Recently released research shows that hospital admission rates are higher in hospital emergency departments as compared to freestanding emergency departments. Surprisingly, the research also shows that the higher admission rates for hospital EDs have more to do with the facilities themselves than locum tenens staffing and other personnel-related concerns.
The Cleveland Clinic research looked at 2015 hospital admission rates for a variety of conditions. The compiled data represented 3,230 patients, 53% of whom visited a hospital ED compared to the 47% that visited a freestanding ED. Patients were treated for chest pain, COPD, asthma, and congestive heart failure.
Researchers discovered that patients seeking care at hospital EDs were 20% more likely to be admitted to the hospital. As a percentage of the total visits, patients visiting hospital EDs were also admitted at higher rates. The data shows that 49% of the hospital ED patients were admitted while just 42% of the freestanding ED patients were sent to hospitals.
With the hard numbers out of the way, obvious questions arise. What is it that leads to a higher incidence of hospital admissions among patients who seek care at the hospital emergency department? Researchers offer two suggestions, beginning with the need to turn over beds.
Available Beds Are in Demand
If there’s one thing we know about emergency medicine, it is the fact that your average ED is a fairly busy place most of the time. During the busiest shifts, available beds can be in short supply. That leaves ED doctors facing a full waiting room with decisions to make on every patient being treated. Furthermore, it doesn’t matter whether the doctor is a permanent staff member or a temporary emergency medicine locum. The demand for beds is the same.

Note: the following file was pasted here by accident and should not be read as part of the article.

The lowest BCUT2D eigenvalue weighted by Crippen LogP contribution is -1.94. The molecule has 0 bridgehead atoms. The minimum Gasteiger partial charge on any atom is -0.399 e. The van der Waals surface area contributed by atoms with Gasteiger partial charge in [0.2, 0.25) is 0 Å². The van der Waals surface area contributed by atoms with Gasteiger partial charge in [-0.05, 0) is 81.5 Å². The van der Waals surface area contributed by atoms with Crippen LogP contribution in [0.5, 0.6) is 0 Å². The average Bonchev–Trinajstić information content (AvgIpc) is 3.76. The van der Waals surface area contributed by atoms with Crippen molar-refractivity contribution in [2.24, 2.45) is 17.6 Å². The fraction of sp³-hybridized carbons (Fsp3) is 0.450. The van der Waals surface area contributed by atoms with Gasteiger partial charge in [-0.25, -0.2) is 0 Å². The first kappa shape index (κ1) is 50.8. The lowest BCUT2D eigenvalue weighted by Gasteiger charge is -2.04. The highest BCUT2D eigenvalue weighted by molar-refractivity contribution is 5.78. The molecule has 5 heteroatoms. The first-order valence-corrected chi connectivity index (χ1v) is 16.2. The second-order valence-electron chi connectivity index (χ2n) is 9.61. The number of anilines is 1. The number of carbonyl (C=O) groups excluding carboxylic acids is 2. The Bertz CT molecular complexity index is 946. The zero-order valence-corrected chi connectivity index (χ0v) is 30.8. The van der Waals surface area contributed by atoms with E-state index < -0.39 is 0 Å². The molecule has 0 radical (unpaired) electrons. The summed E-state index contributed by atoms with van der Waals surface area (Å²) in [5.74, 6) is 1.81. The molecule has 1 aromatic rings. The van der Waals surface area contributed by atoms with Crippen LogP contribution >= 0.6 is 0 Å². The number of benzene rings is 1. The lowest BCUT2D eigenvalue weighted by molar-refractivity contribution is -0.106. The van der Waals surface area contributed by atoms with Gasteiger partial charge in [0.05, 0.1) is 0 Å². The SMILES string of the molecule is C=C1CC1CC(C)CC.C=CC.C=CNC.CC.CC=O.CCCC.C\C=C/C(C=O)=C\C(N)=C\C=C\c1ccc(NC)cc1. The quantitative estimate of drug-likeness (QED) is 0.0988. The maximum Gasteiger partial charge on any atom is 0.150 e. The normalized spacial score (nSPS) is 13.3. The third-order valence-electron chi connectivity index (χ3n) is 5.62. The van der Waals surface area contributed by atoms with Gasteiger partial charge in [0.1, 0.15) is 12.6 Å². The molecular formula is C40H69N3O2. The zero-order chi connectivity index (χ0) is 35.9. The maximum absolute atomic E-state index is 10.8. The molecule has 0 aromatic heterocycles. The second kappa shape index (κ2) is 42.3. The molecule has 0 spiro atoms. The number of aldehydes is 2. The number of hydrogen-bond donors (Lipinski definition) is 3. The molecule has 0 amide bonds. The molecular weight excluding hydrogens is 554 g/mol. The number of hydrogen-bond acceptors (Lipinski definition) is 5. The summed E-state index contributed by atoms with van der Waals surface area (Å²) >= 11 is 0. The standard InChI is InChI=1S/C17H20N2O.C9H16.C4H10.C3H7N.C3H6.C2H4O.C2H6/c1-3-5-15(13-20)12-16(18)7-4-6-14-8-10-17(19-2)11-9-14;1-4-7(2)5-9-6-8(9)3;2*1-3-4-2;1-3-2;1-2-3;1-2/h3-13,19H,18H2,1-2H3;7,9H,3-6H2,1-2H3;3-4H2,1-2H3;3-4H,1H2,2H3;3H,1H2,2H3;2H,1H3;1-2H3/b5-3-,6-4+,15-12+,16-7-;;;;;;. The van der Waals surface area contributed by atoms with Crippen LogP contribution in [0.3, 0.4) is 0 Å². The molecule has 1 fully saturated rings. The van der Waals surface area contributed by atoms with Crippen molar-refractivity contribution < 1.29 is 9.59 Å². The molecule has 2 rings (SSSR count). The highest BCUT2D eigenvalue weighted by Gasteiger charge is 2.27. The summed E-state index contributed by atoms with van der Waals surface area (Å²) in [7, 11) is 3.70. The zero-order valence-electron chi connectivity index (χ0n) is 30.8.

When beds are in short supply, doctors have to consider whether it’s better to free up a bed by admitting a particular patient to the hospital. In the hospital ED setting, the temptation to do so is fairly high. In the freestanding ED setting though, there is less incentive – and less need for that matter – to recommend hospital admission.
The reality is that freestanding EDs tend to be less busy day-to-day. Any shortage of available beds is not nearly as acute, even during the busiest shifts. Therefore, doctors have less of a need to pay attention to bed turnover.
Facility Treatment Capabilities
Hand-in-hand with the bed turning decision is the question of whether patients would have better access to care by being admitted to the hospital as a regular patient. For instance, would an admitted patient be taken for diagnostic testing more quickly than an ED patient?
It is reasonable to assume that hospitals with greater resources, like level 1 and 2 trauma centers, would see higher admissions because they can more effectively treat patients once they have been admitted. The data seems to back that up.
By contrast, the amount of time and effort it takes to transfer from a standalone ED to a hospital may negate any benefits hospital admission might offer, especially if the facility is not pressed for beds. Patients in a standalone ED might get treated just as quickly and effectively as they would have been by being admitted to the hospital.
The Cleveland Clinic study is intriguing. It shows that emergency medicine doctors are more likely to admit patients who visit hospital EDs as opposed to standalone facilities. And the number one reason could be how the facilities themselves operate. In the end, it doesn’t much matter as long as patients receive the kind of care they need.